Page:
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ESRS or European Sustainability Reporting Standards: what is it about?

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As of January 1st, 2024, the CSRD (Corporate Sustainability Reporting Directive) has been enforced. This European directive mandates that large corporations submit a report on sustainable development, which must adhere to the standardized European norms, specifically the ESRS (European Sustainability Reporting Standards). But what exactly are these standards? DataScientest offers clarity.

ESRS, standards adopted as part of the CSRD

ESRS and CSRD

On July 31, 2023, the European Commission ratified the ESRS framework. This collection of European standards was crafted by the EFRAG, (European Financial Reporting Advisory Group), an autonomous entity comprising various stakeholders.

The standard is essential under the CSRD framework. And rightfully so, as the directive obliges large corporations to furnish a report on non-financial matters. But what non-financial information is required? The European Sustainability Reporting Standards address this query by defining criteria pertaining to environmental, social, and governance (ESG) concerns.

The ESRS aims to accomplish two goals: to signify a new phase in the shift towards a sustainable European economy, while also boosting transparency.

  • Transparency: the data in the non-financial report enables investors to comprehend the impact of the corporations in which they invest their funds. The same goes for consumers who are increasingly mindful of environmental issues. They opt to purchase from engaged companies (without resorting to greenwashing).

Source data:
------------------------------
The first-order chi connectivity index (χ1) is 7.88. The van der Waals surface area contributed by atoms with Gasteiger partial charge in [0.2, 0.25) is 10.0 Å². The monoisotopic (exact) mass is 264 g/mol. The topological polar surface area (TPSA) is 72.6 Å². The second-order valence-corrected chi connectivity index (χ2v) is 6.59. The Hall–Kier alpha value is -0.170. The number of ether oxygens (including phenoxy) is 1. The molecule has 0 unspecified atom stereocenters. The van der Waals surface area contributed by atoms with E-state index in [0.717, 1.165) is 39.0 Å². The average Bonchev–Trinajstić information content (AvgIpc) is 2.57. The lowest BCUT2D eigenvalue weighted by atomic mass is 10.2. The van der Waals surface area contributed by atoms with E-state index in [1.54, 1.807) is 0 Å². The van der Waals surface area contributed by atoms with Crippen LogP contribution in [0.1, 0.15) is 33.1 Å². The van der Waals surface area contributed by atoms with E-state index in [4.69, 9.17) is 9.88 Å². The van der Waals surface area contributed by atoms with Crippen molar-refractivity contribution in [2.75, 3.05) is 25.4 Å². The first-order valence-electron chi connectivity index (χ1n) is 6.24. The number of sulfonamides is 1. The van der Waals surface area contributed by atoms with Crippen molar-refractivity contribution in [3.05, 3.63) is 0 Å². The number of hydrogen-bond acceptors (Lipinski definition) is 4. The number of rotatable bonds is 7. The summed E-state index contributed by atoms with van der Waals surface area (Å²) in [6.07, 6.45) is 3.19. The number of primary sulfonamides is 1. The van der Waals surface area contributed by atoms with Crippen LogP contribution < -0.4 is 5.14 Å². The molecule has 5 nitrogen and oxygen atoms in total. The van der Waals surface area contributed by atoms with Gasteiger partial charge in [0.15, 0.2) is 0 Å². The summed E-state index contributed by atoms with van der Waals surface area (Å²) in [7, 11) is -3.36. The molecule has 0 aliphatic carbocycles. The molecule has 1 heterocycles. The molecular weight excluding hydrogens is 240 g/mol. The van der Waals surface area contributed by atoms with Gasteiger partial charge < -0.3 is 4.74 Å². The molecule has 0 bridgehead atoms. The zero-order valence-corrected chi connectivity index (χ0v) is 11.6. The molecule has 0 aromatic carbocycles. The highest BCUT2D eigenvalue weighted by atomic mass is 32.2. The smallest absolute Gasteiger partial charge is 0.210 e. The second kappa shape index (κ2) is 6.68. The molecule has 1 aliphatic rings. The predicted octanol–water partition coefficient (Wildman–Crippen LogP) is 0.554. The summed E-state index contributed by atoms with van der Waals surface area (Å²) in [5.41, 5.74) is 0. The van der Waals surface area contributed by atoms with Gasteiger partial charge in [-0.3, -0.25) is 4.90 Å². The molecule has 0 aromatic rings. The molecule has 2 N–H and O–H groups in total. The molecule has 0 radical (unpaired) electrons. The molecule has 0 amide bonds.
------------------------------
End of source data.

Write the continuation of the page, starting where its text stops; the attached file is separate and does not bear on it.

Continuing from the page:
• Sustainable development: by relying on objective criteria, corporations can steer their strategies regarding environmental impact, governance, and societal consequences. Given that their actions influence their reputation, it’s in their best interest to act in an environmentally responsible manner.

Useful to know: The ESRS is a standard designed to homogenize sustainability criteria across Europe. As such, it considers other international benchmarks, like the International Sustainability Standards Board (ISSB) and the Global Reporting Initiative (GRI).

What Is Double Materiality?

The ESRS framework incorporates the principle of double materiality, implying that financial matters are indistinguishable from ESG issues.

Each decision by an organization must be viewed in light of its environmental, societal, and governance impact, and vice versa.

A sustainability issue is reportable only if it bears a financial consequence. Therefore, companies must determine what they consider appropriate to disclose or omit following a double materiality assessment.

Nevertheless, within the “Climate Change” category, the company is obliged to provide this information. Failing to do so necessitates justification. This is particularly challenging as it’s hard to argue that its operations do not contribute to greenhouse gas emissions. Currently, the majority of human activities generate pollution. The focal point is essentially to show how the company is mitigating its environmental impact.

The Pillars of ESRS Standards

The ESRS structure is founded on 3 primary categories of standards:

  • The cross-cutting standards: These must be included in the non-financial report.
  • The thematic standards: These cover environmental, social, and governance aspects.